Jim Kyte


Athlete : Hockey
Year Inducted: 2018
Date of Birth: March 21, 1964
Born in: Ottawa, Ontario

Jim Kyte, a 6-foot-5, 210-pound defenceman who played 598 regular-season games across 13 seasons for five NHL teams, accumulated 1,342 penalty minutes and was regarded as one of the toughest players of his time. But there’s more to Kyte. He was the first, and till date only, legally deaf player in NHL history.

But there’s more to Kyte.

After retiring from the game, he became a columnist, went back to school to do his MBA, became a motivational speaker, created and ran a sports business management program and is currently a dean. Kyte is one of the few players to have made a successful transition away from the game and is as multi-dimensional as it can be. And he managed all of this despite his hearing impairment.

As a kid, Kyte didn’t think of hockey as a career option. But that changed in Grade 11 when he was first overall pick in the Central Junior Hockey League draft. This was in 1980 and the next year he was the first round draft pick for Ontario Hockey League’s Cornwall Royals. It was interesting to note that the scout who picked him – the famous Gordie Wood – did not know about Kyte’s condition then.

In 1982, he was selected in the first round of the NHL Entry Draft, 21 overall, by the Winnipeg Jets. He played with them for seven seasons. He would go on to play for the Pittsburgh Penguins (1989-91), Calgary Flames (1990-92), Ottawa Senators (1992-93) and ended his career with the San Jose Sharks (1994-96). He scored 17 goals, had 49 assists and raked up 66 points apart from his defenceman duties. He competed in 42 NHL playoff games across six seasons, reaching the second round twice.

Kyte has a 100-decibel hearing loss which meant that he had to find ways to compensate for it. From constantly counting the players in the offensive zone to using the Plexiglass as a mirror to plan passes, Kyte had to invent a lot of tricks.

He was nominated for the Bill Masterton Memorial Trophy – awarded annually to the NHL player who best exemplifies the qualities of perseverance, sportsmanship and dedication to hockey.

In 1997 Kyte had to retire from hockey because of a horrible accident when a vehicle jumped a red light and rammed into his car. With a return to the game no longer possible, Kyte had to dig deep to come out of that situation. He started writing and that eventually led to a weekly column – Point Man – with the Ottawa Citizen. He did this for four years.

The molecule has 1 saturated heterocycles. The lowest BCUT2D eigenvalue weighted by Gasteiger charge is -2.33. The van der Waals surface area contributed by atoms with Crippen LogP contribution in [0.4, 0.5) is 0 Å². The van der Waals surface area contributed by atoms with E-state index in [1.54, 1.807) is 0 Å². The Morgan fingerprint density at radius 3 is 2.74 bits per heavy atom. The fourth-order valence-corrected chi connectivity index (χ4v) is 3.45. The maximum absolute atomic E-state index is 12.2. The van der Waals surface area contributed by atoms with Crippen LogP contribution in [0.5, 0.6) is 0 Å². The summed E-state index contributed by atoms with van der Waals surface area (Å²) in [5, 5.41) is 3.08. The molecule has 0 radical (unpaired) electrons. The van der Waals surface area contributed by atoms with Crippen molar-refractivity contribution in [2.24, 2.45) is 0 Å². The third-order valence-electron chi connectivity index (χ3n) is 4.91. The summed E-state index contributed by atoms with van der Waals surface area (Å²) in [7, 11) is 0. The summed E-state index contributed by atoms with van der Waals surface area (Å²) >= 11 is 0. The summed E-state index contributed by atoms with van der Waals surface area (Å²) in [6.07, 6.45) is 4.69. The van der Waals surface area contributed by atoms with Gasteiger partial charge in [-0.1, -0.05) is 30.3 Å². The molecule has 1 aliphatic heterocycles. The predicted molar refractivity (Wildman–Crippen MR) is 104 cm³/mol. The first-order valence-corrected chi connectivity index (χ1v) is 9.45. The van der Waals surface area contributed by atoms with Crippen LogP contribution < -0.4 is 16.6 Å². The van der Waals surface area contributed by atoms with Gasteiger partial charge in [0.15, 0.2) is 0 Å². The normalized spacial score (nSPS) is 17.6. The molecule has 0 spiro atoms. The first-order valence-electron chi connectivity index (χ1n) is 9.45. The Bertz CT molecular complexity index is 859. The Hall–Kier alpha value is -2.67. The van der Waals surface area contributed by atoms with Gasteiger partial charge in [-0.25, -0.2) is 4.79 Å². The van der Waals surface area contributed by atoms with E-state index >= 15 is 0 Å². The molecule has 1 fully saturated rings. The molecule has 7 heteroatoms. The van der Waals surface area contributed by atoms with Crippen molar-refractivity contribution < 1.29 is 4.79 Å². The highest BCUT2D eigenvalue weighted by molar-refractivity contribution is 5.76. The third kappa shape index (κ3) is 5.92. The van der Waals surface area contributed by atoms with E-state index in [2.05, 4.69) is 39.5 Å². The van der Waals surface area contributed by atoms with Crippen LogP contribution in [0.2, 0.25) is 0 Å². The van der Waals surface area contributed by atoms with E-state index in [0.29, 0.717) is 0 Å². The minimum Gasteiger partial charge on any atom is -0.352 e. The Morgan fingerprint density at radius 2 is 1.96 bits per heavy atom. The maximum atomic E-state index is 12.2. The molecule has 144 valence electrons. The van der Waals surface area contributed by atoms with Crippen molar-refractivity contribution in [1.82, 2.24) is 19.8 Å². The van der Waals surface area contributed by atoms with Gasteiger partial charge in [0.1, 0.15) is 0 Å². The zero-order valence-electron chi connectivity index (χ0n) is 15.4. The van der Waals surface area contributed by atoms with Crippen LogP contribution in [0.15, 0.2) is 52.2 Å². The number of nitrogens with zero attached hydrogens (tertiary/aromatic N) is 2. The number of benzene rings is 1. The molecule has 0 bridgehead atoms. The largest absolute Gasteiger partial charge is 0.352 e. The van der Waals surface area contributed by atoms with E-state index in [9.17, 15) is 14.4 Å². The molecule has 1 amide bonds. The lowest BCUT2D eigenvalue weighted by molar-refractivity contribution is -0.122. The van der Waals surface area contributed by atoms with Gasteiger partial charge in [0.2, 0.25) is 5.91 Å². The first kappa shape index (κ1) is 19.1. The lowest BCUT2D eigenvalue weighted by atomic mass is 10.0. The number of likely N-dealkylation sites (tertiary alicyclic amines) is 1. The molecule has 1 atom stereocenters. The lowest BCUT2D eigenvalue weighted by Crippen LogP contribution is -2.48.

He then joined the National Speakers Bureau and the then Algonquin College business dean Kent MacDonald heard one of his speeches and that chance meeting led to Kyte to becoming the program coordinator of Algonquin College’s Sport Business Management Program. Kyte became the School of Business department chair in 2007 and in 2014 he was named dean of Algonquin’s School of Hospitality and Tourism.

Apart from his academic career, he is the co-founder of the Canadian Hearing Impaired Hockey Association, Founder of the Jim Kyte Hockey School for the Hearing Impaired, was the Director of Ottawa District Hockey Association (2006-07) and was the co-chair of the volunteer division for the 2009 IIHF world junior men ‘s hockey championship in Ottawa

Kyte is the epitome of an individual who has constantly learned to beat the odds with his sheer determination and will.

Ottawa Sport Hall of Fame

Patrick Daniel ‘Dan’ Kelly


Athlete : Hockey
Year Inducted: 1990
Date of Birth: September 17th, 1936
Born in: Ottawa, Ontario

Patrick Daniel ‘Dan’ Kelly (deceased) was the voice of the Smiths Falls Junior B’s at age 19 and the voice of the St. Louis Blues at age 31. His rise to hockey prominence was meteoric. Considered one of game’s finest goodwill ambassadors. Handled play-by-play duties in several Canada-Soviet and Olympic Games. Received Lester Patrick Trophy and Hockey Hall of Fame induction in 1989.